I claim no interest in developing a final model of a building that took nature as its first draft, but i have an urge to find where biomimicry links with the design process or design thinking for the matter. If the Rabbit lives in burrows or underground passages which they excavate in the soil, how does one of its predators (the fox for example) design its home? Does it look for rabbit hideouts or it locates it in a place that best fits the family need? does it consider the material available on hand or it has special requirements? how does their home serve their lifestyle?

That, and other things, are some of the upcoming bumps I look forward to find on my road.

Happy Rabbit’s Year.


Prototype this!

March 10, 2009

Here comes the fun part…

From as early as our elementary years, we are taught how to be smart by thinking through our problems and then be graded for our final projects or that one-time final exam.

What a boring and inefficient method of learning.

Prototyping brings a much more vivid and interactive method of learning from our “thinking”. If we are adept in using whatever available materials to quickly build a model for the issue we’re working on, we get to learn from the simulation of the experience using the prototype immediately rather than wait for the final product to arrive.

Why is this useful? According to IDEO, the design consultancy company, prototyping is useful for revealing unanticipated issues or needs, as well as evaluating ideas.

How else would you move from technical competence to true innovation? By experimenting ofcourse! When you get into the habit of prototyping new ideas continuously, you learn by the process of trial and error. And just like kids in the playground, you need to have a curious attitude and an open mind to notice the things you are expecting, and not expecting.

It shouldn’t be a big task on your to-do list either. Prototyping can be anything: a drawing, a model, a picture or a film you snap in a minute. If it’s a service you’re focused on, a simple role playing or scenario writing can be used. You build it very quickly, roughly, and without any worries of being elegant or presentable. The goal is not to present it to your board at the end of the day as a draft of a product (for an example), it is to get instant feedback that will help solve problems with the product or the process. In a sense, it helps you think. Get as many versions as your aspects that needs highlighting.

Here’s a snap shop from IDEO’s Toolkit for Human Centered Design that was put together to enhance the lives of smallholder farmers around the world.

prototype example

Try it! Take delight in how fast you take a concept from words to sketch, to model, to a successful new offering. The fun is in the process!



Ideating in Design Thinking.

January 15, 2009

According to legend …  or at least to the d school , the next two steps in design thinking is to ideate and prototype under the Exploration phase.

let’s try to understand what does ideate means.d-school-design-thinking-model-elaborate

To visualize, is to have a vision of your desired outcome. To ideate, is to come up with as many images in your mind in relation to the issue at hand. The problem that many people face when ideating is they become overly concerned about how their ideas will be perceived. Most ideas never leave the thinker’s mind because of the internal calculations and scrutinizing. This has many reasons, it could be to save face and not seem ridiculous, not feeling confident in own idea, or not trusting the receiving end. Sadly, it is everybody’s loss as well.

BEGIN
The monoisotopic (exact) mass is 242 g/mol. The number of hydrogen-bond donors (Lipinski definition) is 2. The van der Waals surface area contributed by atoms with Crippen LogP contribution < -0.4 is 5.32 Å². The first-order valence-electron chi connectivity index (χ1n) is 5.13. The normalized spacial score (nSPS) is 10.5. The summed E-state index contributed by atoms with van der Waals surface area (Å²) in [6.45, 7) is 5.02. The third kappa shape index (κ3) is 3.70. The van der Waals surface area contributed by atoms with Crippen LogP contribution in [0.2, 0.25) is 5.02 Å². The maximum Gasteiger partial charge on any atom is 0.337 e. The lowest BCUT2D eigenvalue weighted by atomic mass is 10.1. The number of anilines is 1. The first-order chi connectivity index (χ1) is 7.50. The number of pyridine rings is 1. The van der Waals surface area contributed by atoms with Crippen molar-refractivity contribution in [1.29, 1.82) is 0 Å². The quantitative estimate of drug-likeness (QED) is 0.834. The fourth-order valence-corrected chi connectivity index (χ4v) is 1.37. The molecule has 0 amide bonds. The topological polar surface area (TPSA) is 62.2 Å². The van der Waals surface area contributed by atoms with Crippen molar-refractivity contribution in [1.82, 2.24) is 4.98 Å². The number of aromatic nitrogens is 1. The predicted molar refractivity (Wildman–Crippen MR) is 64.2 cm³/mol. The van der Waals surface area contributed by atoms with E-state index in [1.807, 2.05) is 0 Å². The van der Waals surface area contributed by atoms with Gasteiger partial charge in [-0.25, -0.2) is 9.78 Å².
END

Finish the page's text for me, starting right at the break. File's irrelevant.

To overcome such situation, an important concept needs to be in place: that is separating divergent and convergent thinking when addressing issues at hand. The balance between both is so central that I will focus on each separately while explaining the design thinking model at hand.

Puccio, Murdock and Mance in their book “Creative leadership” (2007) explained how Guilford identified four basic characteristics of divergent thinking: fluency, flexibility, elaboration and originality. I won’t go into detail in each one of them but the idea is when we ideate, we don’t squelsh the ideas made by us or by others and we come up with as many from our minds as well as building on others.

Many tools have been used for ideating. For example, in brainstorming we come up with numerous point of views that are directly or indirectly related to our subject matter. The trick is not to give any idea more than few seconds of our time when it is stated and documented, then we move on to other ideas until we are ready to converge or evaluate. brainstorming has many variations, such as brain writing, brain walking, or SCAMPER (Substitute, Combine, Adapt, Modify, Put to Other Uses, Eliminate, Rearrange).  You can find out more about conducing a good brainstorming session from this short article titled “10 guidelines for effective brainstorming“.

On a wilder side, you can use tools such as “Forced Connections” by using objects that are unrelated to the situation. This ability to borrow ideas from one context to solve a problem in other context. here’s how:

1. Identify a challenge. Offer it as a question to be answered. i.e. How might we address the pollution in the city?

2. Select an object unrelated to the challenge. Anything! a chair, a lamp, a an office building.